English food culture has been beef-based for a long time; at least as long as horses were able to replace oxen as draft animals. When English people came to America as colonists, they brought with them several culinary expectations, one of which was that beef would continue to be the center of their dietary experience.

Unfortunately, things didn’t quite work out that way. The cattle the settlers brought over with them had a lot of trouble adapting to the new climate and new sources of food (cows can be pickier than people when it comes to that kind of thing), and maintaining a stable cow population was rough going for a while. Instead, the settlers turned to a heretofore undervalued resource: the pig. Unlike cows, pigs really don’t care what they eat, breed quickly, and are smart and clean enough not to require a whole lot of attention. Pigs took to the New World so well, in fact, that they became something of a local nuisance with half-feral  hogs breaking down fences, digging up crops, and attacking people in the street (needless to say, early Colonial promotional literature stays diplomatically silent on the subject of vicious gangs of rogue pigs, though court documents paint a horrifying picture of the porcine criminal class).

Wether because of their reputation as violent walking garbage disposals, or simple Anglo-Norman culinary preference (food snobbery is a universal human trait, but it’s worth noting that hog is one of only eight wholly Celtic words remaining in the modern English language), Pigs were traditionally a “lower class” meat source in Britain. Fortunately, self-preservation is also a universal human trait, and pork became a staple source of meat and fat for all classes in America until beef could reliably be acquired. By the 18th Century, Americans and American foodways were undergoing a very conscious process of Anglicization as colonists tried to demonstrate their cultural solidarity with the Mother Country by buying and eating British (and as Chris Onstad says, there’s nothing more British than a man sick on beef), but pork remained a staple element of the American diet to a degree that set it apart, especially in the Chesapeake and Deep South.

As to what you’d actually be eating if you stopped for a bite back then, Hannah Glasse suggests this method of roasting:

Pork must be well done, or it is apt to surfeit. To every pound allow a quarter of an hour…When you roast a loin, take a sharp pen-knife and cut the skin across, to make the crackling eat the better…. Roast a leg of pork thus: take a knife, as above, and score it; stuff the knuckle part with sage and onion, chopped fine with pepper and salt: or cut a hole under the twist and put the sage &c. there and skewer it up with a skewer. Roast it crisp, because most people like the rind crisp, which they call crackling.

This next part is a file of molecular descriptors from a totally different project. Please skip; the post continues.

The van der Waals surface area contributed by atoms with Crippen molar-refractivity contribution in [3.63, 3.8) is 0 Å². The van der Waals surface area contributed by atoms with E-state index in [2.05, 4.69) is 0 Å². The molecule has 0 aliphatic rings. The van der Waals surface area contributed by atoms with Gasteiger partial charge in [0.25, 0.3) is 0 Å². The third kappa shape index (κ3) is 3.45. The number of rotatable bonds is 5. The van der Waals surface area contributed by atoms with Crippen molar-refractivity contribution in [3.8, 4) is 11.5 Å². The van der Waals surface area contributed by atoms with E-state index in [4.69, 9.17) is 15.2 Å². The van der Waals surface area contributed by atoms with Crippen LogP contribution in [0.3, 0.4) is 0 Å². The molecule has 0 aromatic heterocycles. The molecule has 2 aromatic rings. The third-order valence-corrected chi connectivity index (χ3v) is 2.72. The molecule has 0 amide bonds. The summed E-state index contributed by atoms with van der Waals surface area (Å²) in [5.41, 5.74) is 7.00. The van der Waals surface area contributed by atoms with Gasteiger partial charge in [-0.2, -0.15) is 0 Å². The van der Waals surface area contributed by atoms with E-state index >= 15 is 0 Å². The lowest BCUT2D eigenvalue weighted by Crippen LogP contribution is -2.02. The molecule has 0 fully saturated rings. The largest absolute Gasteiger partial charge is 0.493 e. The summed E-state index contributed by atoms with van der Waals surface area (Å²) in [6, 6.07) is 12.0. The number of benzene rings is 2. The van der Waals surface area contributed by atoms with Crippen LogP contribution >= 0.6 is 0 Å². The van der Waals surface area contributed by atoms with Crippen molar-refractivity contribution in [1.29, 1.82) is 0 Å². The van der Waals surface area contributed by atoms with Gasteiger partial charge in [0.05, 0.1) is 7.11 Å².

For modern purposes this version of Hannah Glasse’s original, from Lobscouse and Spotted Dog, is excellent:

Roast Pork

  • 1 half leg of pork with skin, about 8 lbs
  • 1 tbs fresh sage
  • 1 recipe Sage and Onion Stuffing
  • Flour for dredging

Preheat oven to 450 degrees. Bone the pork (if necessary) and sew or skewer one end together to make a pocket for the stuffing. Spoon stuffing into the cavity and sew or skewer opening. Using twine or string, tie roast into a an oblong package. Dredge with flour and place in oven. Immediately reduce heat to 350 degrees and roast for about an hour.

Remove roast from oven and carefully score skin in one-inch squares. Tear sage into small pieces and stuff into cuts. Return to oven and roast for two more hours, or until it reaches an inside temperature of 160 degrees. Let rest at least 15 minutes before carving.

Sage and Onion Stuffing

  • 1 large onion, peeled
  • small handful fresh sage
  • 1/4 lb stale French bread, crumbled
  • 1 tsp dry mustard
  • 1 egg
  • salt and pepper

Blanch onion in boiling water for five minutes. Add sage and cook 30 seconds more. Strain and chop coarsely. Add bread, mustard, egg, and salt and pepper to taste. Mix well. Makes enough for an 8 lb roast.

The roast...complete!

The mustard adds a definite bite to this one. For authentic tavern fare, serve it with some applesauce or brown onion sauce, and perhaps some Carolina rice. Or cheat and use wild rice.

Pork with wild rice